Tuition Funding at Cornerstone Day School
Payment of tuition by a public school district to Cornerstone Day School is authorized through a section of the NJ educational law called the Naples Act (NJ18A:46-14). This nearly 25 year old act broadened the scope of private schools where special needs students could be placed, thus allowing for a better fit between the child and the school and increasing the likelihood of a successful outcome. Placements under the Naples Act have been used throughout New Jersey to fund students’ education since 1989 and are commonplace and done every year by many districts in the State.
Since Cornerstone opened in 2006, over 100 school districts in New Jersey have placed students in the school through the use of the Naples Act.
Q. Districts get reimbursement for special education placement by the state. Is the reimbursement different for approved schools vs. Naples placements?
A. No, reimbursement to a school district by the State is exactly the same. The approval status of a private school has no bearing on the reimbursement received by the school district. State aid for placement is based on formulas established in the School Funding Reform Act, N.J.S.A. 18A:7F et seq., and the Individuals with Disabilities Education Act, 20 U.S.C. 1400 et seq., which do not consider the approval status of the private school placement.
Q. Is there any reason why a school district should be reluctant to use a Naples placement for a disabled student?
A. No! In fact, the opposite is true; districts should use Naples because it was specifically designed to help CST’s have better choices to place disabled students. A reluctance to make such a placement limits the options for the CST and actually can make the district more vulnerable to legal action by disgruntled parents. Cornerstone Day School, with its unique dual emphasis on a quality education and a comprehensive psychiatric treatment program is a unique alternative for a difficult to place child.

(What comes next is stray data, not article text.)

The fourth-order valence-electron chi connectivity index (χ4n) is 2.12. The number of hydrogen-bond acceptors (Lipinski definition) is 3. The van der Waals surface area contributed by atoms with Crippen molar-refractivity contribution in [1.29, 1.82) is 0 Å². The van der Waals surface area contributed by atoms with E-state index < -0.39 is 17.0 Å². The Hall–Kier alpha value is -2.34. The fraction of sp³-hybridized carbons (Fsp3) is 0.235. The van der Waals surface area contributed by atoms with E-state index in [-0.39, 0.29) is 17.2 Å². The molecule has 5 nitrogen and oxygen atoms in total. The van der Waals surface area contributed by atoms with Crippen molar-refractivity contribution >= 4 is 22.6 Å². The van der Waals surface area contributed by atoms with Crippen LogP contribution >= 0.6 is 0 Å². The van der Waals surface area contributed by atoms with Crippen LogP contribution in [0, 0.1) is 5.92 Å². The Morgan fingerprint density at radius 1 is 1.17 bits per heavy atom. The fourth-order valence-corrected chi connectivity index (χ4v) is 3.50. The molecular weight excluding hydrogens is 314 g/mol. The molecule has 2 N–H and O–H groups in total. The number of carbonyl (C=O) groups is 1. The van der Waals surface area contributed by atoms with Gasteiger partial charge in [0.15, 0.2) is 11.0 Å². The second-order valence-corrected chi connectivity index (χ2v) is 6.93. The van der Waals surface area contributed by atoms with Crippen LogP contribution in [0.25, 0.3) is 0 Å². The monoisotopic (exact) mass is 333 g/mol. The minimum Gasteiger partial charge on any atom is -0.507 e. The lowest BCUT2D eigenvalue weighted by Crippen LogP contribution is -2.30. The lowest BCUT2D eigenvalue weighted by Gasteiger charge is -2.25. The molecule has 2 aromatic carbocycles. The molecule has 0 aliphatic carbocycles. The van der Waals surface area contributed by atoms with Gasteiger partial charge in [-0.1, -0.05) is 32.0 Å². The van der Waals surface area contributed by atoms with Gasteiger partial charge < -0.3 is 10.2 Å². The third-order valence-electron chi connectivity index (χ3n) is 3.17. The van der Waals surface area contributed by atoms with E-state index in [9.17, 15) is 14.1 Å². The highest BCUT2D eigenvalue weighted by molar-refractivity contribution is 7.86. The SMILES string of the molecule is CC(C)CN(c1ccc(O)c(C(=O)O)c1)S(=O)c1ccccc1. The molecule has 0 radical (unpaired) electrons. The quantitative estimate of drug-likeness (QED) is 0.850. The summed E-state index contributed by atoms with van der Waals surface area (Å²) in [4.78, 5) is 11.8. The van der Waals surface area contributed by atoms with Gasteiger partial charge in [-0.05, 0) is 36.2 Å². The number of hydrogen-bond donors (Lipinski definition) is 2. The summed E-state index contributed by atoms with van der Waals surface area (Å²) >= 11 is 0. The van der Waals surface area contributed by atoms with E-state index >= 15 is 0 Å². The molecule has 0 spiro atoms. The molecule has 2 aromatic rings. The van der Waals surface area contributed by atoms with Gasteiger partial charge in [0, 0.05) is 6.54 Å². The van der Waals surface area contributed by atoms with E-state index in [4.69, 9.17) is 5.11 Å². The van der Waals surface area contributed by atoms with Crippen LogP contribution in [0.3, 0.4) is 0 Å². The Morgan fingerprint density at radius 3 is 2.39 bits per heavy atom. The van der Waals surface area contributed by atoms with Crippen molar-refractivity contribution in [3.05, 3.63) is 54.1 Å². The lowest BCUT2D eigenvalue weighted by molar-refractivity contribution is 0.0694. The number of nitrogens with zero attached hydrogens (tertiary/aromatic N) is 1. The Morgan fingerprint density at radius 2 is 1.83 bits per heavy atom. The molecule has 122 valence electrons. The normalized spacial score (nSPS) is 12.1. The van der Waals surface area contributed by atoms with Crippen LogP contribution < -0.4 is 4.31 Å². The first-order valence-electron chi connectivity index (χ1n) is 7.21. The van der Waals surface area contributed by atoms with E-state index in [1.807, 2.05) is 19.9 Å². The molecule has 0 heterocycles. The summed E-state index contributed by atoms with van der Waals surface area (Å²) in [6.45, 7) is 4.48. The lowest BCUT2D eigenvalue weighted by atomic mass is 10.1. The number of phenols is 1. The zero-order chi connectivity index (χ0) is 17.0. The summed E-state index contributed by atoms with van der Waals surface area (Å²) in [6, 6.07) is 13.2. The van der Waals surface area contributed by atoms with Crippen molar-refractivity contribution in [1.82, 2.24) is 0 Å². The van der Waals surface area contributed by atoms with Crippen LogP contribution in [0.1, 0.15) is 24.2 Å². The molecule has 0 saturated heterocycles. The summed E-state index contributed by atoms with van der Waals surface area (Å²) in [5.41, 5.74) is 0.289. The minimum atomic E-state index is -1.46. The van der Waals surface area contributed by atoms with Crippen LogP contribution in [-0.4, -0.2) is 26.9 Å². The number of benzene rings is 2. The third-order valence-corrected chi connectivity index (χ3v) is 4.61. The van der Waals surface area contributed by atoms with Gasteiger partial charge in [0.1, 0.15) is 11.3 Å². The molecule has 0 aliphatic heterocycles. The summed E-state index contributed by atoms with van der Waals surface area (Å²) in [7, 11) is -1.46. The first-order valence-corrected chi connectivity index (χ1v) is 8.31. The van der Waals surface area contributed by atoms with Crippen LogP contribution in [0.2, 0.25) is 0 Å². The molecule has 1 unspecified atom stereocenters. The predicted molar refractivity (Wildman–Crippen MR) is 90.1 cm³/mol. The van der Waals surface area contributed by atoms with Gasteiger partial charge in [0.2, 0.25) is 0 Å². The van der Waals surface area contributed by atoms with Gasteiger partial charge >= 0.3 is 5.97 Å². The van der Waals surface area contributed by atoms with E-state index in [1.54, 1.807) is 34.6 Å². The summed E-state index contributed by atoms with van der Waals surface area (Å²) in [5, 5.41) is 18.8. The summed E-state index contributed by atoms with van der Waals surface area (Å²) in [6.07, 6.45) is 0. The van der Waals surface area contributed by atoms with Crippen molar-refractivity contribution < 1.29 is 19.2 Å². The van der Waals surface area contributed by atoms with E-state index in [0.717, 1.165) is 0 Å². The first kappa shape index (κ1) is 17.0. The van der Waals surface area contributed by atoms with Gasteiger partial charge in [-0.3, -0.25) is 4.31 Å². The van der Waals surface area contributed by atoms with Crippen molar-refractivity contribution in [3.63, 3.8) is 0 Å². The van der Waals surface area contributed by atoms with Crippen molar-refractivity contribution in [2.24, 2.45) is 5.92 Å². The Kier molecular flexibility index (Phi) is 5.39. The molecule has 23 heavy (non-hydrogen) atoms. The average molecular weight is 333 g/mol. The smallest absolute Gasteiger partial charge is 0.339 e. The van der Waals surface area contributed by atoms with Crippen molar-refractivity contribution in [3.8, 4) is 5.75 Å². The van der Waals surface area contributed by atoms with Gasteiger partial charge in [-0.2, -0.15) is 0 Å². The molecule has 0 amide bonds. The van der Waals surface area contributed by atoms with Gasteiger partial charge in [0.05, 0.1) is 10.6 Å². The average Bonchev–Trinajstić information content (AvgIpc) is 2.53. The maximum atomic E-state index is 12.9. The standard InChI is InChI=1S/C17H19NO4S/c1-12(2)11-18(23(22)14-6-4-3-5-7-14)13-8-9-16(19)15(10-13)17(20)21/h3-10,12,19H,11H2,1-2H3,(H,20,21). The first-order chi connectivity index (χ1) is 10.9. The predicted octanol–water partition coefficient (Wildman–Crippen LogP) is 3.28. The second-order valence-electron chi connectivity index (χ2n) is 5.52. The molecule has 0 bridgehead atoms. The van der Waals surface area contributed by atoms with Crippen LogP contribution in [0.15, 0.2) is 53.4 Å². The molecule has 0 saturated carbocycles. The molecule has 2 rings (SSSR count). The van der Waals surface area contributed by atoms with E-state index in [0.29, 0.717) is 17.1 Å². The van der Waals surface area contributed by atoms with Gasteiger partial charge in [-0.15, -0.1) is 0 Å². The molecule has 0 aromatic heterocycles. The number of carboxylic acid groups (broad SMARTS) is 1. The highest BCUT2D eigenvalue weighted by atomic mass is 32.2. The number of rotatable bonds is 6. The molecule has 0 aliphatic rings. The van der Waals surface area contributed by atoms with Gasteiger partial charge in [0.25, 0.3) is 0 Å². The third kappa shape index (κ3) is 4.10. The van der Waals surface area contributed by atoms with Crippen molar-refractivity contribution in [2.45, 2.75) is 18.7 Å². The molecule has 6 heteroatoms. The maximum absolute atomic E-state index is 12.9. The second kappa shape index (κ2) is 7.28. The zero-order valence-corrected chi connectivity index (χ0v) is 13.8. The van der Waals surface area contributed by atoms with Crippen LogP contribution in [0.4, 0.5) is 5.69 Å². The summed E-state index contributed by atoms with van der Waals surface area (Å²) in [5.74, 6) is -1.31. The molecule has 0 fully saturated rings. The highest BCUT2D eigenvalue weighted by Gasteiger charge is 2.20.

Q. What exactly is the Naples Amendment and when should it be used?
A. The Naples Act, N.J.S.A. 18A:46-14, allows special education students to be placed in an accredited private school, and requires that it not be specifically approved for the education of the disabled. The term “Naples Act” is derived from the name of the legislator who was instrumental in the passage of this amendment to N.J.S.A..6A:14-6.5 on August 9, 1989. A Naples placement may be utilized whenever the CST determines that the private accredited school is the most appropriate placement for the student. NJ.A.C. 6A:14- 6.5 (b) (3).
Q. Is the education curriculum or the teaching staff credentials different in a Naples placement school such as Cornerstone from those in an approved school?
A. No, not at Cornerstone! The academic program at Cornerstone meets all of the NJ core curriculum standards and the teaching staff are always both special education certified and highly qualified in the subject area in which they teach. Moreover, the teacher to student ratio at Cornerstone far surpasses state requirements, typically by at least 50%.
Q. What makes a private school eligible to accept Naples placement?
A. As long as a private school is accredited (e.g. Middle States) but not approved, it is eligible to be a Naples placement for disabled students (N.J.S.A. 18A:46-14).
Q. Do I have to spend more time completing the paperwork to send a student to Cornerstone than to an approved school?
A. Not at all. The paperwork is extremely simple and Cornerstone prepares a complete package, including the short Naples application, for each placement making the work of the school professional even easier. Like all out-of-district placements, the paperwork needs approval from the District’s Board of Education as part of the routine placement process and non-discriminatory NJ.A.C.6A:14-6.5 (a) (7).